Today on Mr Ripley's Enchanted Books we have Emily Critchley. The debut author of Notes on My Family which was published by Everything with Words back in October 2017. It's a moving account with an inside look on life featuring a dysfunctional family told through the perspective of a 13-year-old girl with lots of irony and humour.
Welcome Emily and thank you for taking part in this interview for Mr Ripley's Enchanted Books. I hope you enjoyed answering the below questions.
Tell us about your first book for Young Adults - Notes on My Family?
Notes on My Family is a first-person present-tense account of contemporary life told through the observations of my protagonist, Louise Coulson (Lou). Lou’s parents announce they are separating. Her dad is a teacher at her secondary school and is having an affair with a sixth form student. Lou is an outsider who isn’t fitting in. She is also having problems at school and her dad’s affair isn’t helping her quest for invisibility. Lou is asked to be a ‘buddy’ to the new girl in her class, Faith, and the two girls form an unlikely friendship amidst the chaos of their ordinary lives.
Does your book have a lesson or a moral behind it?
No. I think books should present issues but ever instruct. I do think, though, when writing young adult fiction, it’s important to leave the reader with a sense of hope. I think we often read to feel less isolated and I would like teens who have read Notes on My Family to come away feeling that they are not alone, that other teenagers also experience problems at home or at school and have difficulty fitting into a world that doesn’t understand them. I would like to think that teenagers, or indeed anyone, reading the book will feel that it’s okay to be different and that life, despite all its absurdities, can be enjoyed.
If you had to do something differently as a child or teenager to become a better writer as an adult, what would you do?
Write more, read more, and finish what I’d started. It’s really important to practise your craft and, of course, to read widely. I wrote some very bad poetry
as a teenager and I started several pieces of fiction but rarely finished anything. It’s vitally important to finish. My advice to any young writer would be to keep reading, keep writing and try to finish things.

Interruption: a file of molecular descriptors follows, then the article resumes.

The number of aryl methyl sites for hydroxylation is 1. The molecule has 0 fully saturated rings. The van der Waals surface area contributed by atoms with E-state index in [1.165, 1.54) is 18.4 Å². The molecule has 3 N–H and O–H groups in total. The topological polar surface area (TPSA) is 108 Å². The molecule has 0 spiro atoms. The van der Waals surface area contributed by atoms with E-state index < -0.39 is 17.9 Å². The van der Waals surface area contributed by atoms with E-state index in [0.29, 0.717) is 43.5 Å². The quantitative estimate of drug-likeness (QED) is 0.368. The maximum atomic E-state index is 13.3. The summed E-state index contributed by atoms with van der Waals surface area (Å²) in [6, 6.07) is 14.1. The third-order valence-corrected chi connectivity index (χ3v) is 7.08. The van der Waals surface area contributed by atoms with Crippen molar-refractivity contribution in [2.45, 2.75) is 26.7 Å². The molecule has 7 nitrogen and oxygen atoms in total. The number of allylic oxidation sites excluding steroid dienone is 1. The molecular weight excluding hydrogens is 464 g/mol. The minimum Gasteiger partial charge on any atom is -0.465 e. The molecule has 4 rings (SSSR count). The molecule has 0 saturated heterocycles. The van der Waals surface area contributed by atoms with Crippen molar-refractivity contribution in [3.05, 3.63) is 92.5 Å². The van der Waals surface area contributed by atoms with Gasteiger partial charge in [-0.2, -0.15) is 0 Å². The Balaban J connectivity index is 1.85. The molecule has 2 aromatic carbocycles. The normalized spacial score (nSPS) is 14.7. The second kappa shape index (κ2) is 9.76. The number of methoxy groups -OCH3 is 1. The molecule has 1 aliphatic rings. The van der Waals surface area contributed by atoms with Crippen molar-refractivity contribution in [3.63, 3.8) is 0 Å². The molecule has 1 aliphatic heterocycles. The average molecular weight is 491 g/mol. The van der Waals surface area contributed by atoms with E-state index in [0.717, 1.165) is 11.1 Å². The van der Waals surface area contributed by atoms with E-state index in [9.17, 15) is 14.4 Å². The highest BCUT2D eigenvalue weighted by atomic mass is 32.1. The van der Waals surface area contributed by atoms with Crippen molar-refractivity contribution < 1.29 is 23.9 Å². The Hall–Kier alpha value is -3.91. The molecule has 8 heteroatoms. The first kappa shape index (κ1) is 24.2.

What period of your life do you find you write about most often?
My characters tend to be wholly fictional. Lou, in, Notes on My Family isn’t me, although she is having a problematic time at school as I did. Writing Notes on My Family was difficult for me because it was the first time I’d re-visited being a teenager and it wasn’t a happy time for me. I also write short stories. I tend, in my short stories, to focus more on the mess that was my twenties, alt-hough I also enjoy writing from the perspective of older characters looking back on certain periods in their lives. I am interested in the unreliability of memory and why certain experiences in our lives surface at certain times.
Do you use your own experiences?
Occasionally, although I try to disguise them as fiction!
My family were worried when they saw the title Notes on My Family and very relieved when they read the book and discovered Lou’s family bear no resemblance to my own.
While you were writing, did you ever feel as if you were one of the characters?
No. I felt very close to Lou when writing her. I was inside her head but she was definitely a separate person to me.
What’s your favorite under-appreciated novel?
Oh, gosh. I might go for Patrick Hamilton’s Hangover Square, or Barbara Comyns Our Spoons came from Woolworths. If I am allowed two!
In children’s literature, Peter Dickinson’s Eva is greatly under-appreciated.
What's your favorite part of Christmas in a literary sense?
Having the time to read. I am always hopeful for that. This year I will be spending a week at my parent’s house in North Lincolnshire. I hope they are aware that I plan to do nothing except sit by the fire and read. Perhaps a little antisocial but they should be used to me by now!
You’re hosting a Christmas literary dinner party, which particular authors/illustrators would you invite and why?
I’d really like to invite some literary authors from the past round to dinner. We’d eat at my flat then go walking in London. I’d love, for example, to see what Charles Dickens or Virginia Woolf, or Graham Greene would think of London now.
Last question, what five things would you take on a desert Island on Christmas Day and why?
If I was just there for the day I’d take:
A book (obviously)
A beach towel to lie on
An umbrella so I didn’t get sunburn
Christmas pudding so I’d feel I wasn’t missing out on Christmas.
My laptop, so I that I could write!